Tuesday, October 23, 2007

Jedi Bear Clan Younglings

Jedi Youngling Costume:

For Halloween, and Rebel Legion family event, I decided to make Jedi Youngling costumes for our kids. According to the information I found, Bear Clan younglings (like the ones seen with Yoda in Episode II) are between the ages of 4 and 8, my kids are 2½ and 1 so they are a bit young for the costume, but they are too cute in them (I'm not biased at all!!)!

Here, I'm going to post some pictures of the costumes and patterns I created and give information that I found as well as a couple tips I discovered in the hopes that it might help someone else who wants to create this costume.

From my research, these are some things that I have discovered/believe about the costume:

The outer tunic has a "bell" shape to the hem.

Outer tunic hem length seems to vary, depending on the height of the child.

Inner tunic appears to be a long sleeved shirt with a round neck.

Inner tunic sleeves are either loose, similar to the outer tunic; or they are tight fitting and "runched" similar to Obi-Wan's under tunic sleeves.

Boys wear pants, and it appears that girls wear a skirt.

The under tunic and pants/skirt are the same fabric.

There are no tabbards.

There is an obi.

Outer tunic, inner tunic, pants/skirt and obi are all earth tones/browns.

There is a 2-part leather belt.

There are no belt pouches or food capsules.

Footwear: calf-high leather moccasins, the moccasins lace up the front and the ends of the laces wrap around the leg a couple times and then tie in front.

Additionally, the younglings in the scene with Yoda have the large helmet and small practice saber.

Here are my two children in the costumes I created. I haven't finished their leather belts yet, so I had to improvise for a Halloween party on the 20th. My daughter (1) is on the left and son (2½) is on the right.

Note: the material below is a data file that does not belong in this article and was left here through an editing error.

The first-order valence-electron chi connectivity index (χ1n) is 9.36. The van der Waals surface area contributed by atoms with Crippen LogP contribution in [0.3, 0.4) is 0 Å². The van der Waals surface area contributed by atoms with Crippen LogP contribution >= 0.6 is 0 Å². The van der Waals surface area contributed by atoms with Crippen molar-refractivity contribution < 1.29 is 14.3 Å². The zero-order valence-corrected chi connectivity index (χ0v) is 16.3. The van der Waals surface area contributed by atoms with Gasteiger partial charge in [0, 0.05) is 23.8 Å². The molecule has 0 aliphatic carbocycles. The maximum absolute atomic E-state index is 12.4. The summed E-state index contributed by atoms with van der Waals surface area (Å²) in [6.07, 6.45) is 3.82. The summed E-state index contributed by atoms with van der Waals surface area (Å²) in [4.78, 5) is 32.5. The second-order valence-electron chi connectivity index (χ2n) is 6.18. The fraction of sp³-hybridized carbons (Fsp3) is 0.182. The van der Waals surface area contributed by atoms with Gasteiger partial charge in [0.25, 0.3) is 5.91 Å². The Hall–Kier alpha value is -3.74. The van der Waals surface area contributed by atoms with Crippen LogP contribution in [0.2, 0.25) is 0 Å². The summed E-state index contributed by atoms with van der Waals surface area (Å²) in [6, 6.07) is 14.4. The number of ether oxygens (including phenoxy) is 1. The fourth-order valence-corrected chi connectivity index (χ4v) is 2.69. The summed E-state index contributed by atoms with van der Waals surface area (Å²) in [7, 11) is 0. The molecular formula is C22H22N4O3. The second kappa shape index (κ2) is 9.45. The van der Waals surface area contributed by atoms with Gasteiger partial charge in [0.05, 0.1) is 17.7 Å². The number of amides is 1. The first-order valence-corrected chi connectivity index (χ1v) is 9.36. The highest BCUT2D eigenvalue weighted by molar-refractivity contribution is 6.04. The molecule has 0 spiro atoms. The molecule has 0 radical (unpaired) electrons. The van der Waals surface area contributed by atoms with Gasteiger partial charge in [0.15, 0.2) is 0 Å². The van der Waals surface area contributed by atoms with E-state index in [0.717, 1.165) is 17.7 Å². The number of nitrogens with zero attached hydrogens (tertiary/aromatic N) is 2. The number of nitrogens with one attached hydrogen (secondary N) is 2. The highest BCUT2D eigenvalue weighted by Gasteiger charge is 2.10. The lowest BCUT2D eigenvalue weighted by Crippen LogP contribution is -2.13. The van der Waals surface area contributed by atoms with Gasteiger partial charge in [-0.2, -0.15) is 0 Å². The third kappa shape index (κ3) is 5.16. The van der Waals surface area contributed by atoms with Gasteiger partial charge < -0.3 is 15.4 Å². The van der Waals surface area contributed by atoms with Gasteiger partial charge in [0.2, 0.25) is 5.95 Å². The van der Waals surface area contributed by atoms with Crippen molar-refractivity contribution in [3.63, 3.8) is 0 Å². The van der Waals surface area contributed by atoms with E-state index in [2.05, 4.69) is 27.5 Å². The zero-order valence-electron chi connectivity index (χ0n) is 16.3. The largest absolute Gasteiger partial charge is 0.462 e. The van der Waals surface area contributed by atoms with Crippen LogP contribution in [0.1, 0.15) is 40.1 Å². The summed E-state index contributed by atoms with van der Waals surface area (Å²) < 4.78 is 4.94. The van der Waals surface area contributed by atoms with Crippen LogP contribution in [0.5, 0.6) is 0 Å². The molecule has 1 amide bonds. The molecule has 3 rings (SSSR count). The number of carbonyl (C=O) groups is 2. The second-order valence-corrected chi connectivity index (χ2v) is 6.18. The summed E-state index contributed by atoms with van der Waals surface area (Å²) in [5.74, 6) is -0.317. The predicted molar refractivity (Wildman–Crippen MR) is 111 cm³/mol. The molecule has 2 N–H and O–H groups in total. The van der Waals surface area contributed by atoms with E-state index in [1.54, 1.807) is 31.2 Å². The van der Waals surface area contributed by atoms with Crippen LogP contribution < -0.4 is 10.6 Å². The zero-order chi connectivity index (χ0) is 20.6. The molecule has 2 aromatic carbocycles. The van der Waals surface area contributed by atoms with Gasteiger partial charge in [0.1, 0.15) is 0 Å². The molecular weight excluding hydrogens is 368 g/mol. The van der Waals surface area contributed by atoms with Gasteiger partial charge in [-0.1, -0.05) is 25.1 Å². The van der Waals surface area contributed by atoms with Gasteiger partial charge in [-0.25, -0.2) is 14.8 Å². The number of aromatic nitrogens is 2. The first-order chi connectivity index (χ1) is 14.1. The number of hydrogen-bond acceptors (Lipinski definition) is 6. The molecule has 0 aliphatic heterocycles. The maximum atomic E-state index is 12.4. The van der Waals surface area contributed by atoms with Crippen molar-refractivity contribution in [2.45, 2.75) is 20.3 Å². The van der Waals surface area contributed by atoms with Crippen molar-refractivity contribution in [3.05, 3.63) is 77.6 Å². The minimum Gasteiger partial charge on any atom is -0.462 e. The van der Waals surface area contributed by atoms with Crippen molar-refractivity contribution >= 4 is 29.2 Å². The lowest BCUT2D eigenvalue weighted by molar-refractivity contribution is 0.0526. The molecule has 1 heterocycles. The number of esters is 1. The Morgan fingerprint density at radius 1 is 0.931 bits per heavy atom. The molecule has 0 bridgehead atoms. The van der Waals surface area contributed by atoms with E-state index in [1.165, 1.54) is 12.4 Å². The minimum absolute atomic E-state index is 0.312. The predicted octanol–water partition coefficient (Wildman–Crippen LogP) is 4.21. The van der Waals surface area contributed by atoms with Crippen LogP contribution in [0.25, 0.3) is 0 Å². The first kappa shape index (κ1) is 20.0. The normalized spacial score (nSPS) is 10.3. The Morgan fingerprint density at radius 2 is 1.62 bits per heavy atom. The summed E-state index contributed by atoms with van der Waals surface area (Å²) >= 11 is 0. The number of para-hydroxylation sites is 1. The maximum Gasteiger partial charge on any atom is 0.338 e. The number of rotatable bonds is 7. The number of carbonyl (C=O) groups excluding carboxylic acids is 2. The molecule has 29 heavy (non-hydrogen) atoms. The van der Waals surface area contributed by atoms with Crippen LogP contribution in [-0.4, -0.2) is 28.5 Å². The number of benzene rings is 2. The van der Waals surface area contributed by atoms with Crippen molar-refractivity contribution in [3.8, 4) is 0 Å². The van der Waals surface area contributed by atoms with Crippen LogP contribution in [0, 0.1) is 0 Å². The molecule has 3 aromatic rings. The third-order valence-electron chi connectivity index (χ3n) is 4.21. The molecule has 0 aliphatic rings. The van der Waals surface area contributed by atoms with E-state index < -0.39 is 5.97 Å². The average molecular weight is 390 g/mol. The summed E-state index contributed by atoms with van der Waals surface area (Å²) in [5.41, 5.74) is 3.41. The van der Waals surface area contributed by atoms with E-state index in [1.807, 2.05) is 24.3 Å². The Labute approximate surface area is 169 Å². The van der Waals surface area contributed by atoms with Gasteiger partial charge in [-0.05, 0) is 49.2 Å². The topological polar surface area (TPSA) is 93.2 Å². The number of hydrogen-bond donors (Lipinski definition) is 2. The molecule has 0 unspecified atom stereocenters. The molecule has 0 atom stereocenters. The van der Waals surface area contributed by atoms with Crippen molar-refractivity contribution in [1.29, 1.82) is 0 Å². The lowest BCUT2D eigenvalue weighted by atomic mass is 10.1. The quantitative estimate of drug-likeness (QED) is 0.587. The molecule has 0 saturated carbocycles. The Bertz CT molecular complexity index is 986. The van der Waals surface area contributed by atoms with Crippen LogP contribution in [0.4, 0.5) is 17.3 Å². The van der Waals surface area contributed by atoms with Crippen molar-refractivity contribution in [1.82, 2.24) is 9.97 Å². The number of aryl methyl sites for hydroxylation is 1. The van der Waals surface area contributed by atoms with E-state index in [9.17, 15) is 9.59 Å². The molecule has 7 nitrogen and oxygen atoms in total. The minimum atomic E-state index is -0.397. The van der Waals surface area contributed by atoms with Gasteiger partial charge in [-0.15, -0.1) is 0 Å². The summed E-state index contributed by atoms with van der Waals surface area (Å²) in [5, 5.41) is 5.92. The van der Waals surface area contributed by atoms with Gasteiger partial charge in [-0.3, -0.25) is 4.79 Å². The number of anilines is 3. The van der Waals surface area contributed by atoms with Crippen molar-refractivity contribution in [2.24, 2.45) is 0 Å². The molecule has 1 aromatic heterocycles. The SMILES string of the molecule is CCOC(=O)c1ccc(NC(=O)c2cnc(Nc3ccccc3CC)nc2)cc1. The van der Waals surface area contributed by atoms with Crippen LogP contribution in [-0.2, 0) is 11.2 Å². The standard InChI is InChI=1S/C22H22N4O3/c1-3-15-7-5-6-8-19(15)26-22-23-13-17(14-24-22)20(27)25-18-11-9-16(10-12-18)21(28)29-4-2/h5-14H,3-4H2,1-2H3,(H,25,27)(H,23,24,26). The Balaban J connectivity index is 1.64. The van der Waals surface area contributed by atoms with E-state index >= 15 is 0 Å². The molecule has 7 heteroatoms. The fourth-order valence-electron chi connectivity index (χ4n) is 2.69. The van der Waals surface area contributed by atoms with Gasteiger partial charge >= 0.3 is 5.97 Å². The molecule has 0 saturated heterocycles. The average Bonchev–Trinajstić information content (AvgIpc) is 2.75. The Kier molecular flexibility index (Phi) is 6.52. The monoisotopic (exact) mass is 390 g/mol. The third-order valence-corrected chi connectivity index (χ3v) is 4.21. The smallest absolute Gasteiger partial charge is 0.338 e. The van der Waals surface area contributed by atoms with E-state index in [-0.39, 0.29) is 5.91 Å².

This is the pattern I created for the tunic. I started with Simplicity's costume for kids #4426. I'm not sure they still make this, but some stores may have it or there's always eBay. I had to alter the size as well as the pattern, since my kids are much smaller than the size "S" (about a size 7) that the pattern had. From left to right, top to bottom, the pattern pieces are: Tunic front (cut 2), tunic back (cut one on fold), tunic sleeve (cut 2 on fold), and binding for the neckline. I had to change the binding as I went. I didn't like how I originally thought it out. I was making my costumes out of scraps left over from other projects, so I only put the binding around the neck and down the front. Some younglings' outer tunics also have the binding go all the way around the bottom of the hem as well.

This is the pattern I created for the moccasins. I based it on my recollection of putting together a Tandy Leather moccasin kit as a child, and by looking at the pictures I found of the younglings' moccasins. You will need to make a pattern based off the size of the wearer's foot. The pieces from left to right, top to bottom are: The "leg" of the moccasin (the part that wraps around the calf), the sole/sides of the moccasin (based on the size of the foot), the tongue of the moccasin, and the "bias" that wraps around the edge of the sole/side.

For the moccasins in the movie, they would have used sueded leather and leather lacing. In the interest of time and money, I purchased some red tag suede cloth from JoAnn's. I cut 4 legs, soles, and tongues for each moccasin out of the suede cloth and two of the bias strips. Then, I cut one of the leg, sole, and tongue out of canvas. I sandwiched a piece of canvas between the suede cloth (right sides out) and zig-zagged the edges. I folded the back of the sole/sides up sort of like box flaps, overlapping the two outer tabs and then folding the middle tab up over the outer tabs. Then, I hand-sewed the toes of the sole to the toe of the tongue, making sure to add tucks in the sole to gather it around the tongue properly. Then, I wrapped the bias around the side of the moccasin and used an awl to punch holes in the bias and side of the moccasin to thread leather lace through. When I finished threading the lace, I hand-sewed the leg of the moccasin to the inside of the moccasin. I could have put the leg part in and poked the awl through the bias, the side of the moccasin, AND the leg, but that is a lot of layers to push the awl through! After the leg was sewn on, I poked the awl through to create 3 holes on each side, being careful to be sure the holes matched on each side. Then, I laced the leather lace like a shoe. The movie moccasins have the lacing wrapped around the edges of the leg part in a decorative way, but I didn't have the money or time to put into that much leather lace.

(I hope that makes sense, I'm more of a visual person and words don't mean the same as actually seeing someone doing something. Let me know if you would like more information.)